I knew that more liquid fats would make for overly tender breads, but I had a hunch that fats locked into an emulsion would have an even harder time coating flour particles and preventing the formation of gluten. That hunch turned out to be right. Not only does a cemita roll made with cream in place of milk and butter have no problem forming a good, tender-yet-robust gluten network, it also makes for a far more foolproof recipe with fewer ingredients.

I sometimes find even brioche—a butter-enriched bread—to be too cake-like. I may well start using heavy cream in my brioche recipes as well, for that rich, buttery flavor coupled with a moister, stretchier crumb.


Next, I nailed down the basic ratios of the bread to come up with a dough that's quite sticky but still easily workable. The moister the dough, the more the buns will puff and rise as they bake and the lighter and more tender the crumb will be. The ratio I landed on was eight ounces of heavy cream to 12.5 ounce of flour, two eggs, a teaspoon of instant yeast, three tablespoons of sugar, and one and a half teaspoons of kosher salt. But what's the best way to combine them?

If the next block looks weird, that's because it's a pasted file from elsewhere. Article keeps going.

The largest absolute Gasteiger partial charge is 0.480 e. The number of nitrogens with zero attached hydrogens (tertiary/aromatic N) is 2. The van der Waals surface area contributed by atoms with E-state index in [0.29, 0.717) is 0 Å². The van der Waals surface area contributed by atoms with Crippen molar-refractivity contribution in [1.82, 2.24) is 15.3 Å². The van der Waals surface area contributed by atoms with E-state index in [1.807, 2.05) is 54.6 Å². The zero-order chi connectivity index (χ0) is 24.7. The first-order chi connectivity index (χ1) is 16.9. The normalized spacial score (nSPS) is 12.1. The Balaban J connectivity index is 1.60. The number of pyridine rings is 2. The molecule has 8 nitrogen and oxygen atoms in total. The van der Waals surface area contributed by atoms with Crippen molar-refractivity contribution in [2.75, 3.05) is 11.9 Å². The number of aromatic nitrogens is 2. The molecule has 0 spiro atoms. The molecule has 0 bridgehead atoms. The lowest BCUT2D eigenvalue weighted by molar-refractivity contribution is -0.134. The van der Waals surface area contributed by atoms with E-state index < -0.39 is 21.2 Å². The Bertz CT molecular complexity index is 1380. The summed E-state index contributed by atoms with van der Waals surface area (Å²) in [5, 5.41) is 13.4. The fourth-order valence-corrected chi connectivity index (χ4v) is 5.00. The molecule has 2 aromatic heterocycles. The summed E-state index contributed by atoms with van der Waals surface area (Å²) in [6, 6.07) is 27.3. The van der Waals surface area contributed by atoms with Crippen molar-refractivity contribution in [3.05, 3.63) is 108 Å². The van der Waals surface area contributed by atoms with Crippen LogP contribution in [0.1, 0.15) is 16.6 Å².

I'm a typically huge proponent of the no-knead method. It involves combining all the ingredients in a bowl, covering it, and letting it sit undisturbed. As the yeast slowly works its way through the dough and produces bubbles of carbon dioxide gas, those bubbles in turn stretch and knead the dough very, very slowly on a microscopic level. With a normal lean dough made of flour, water, and yeast, this process can take overnight at room temperature.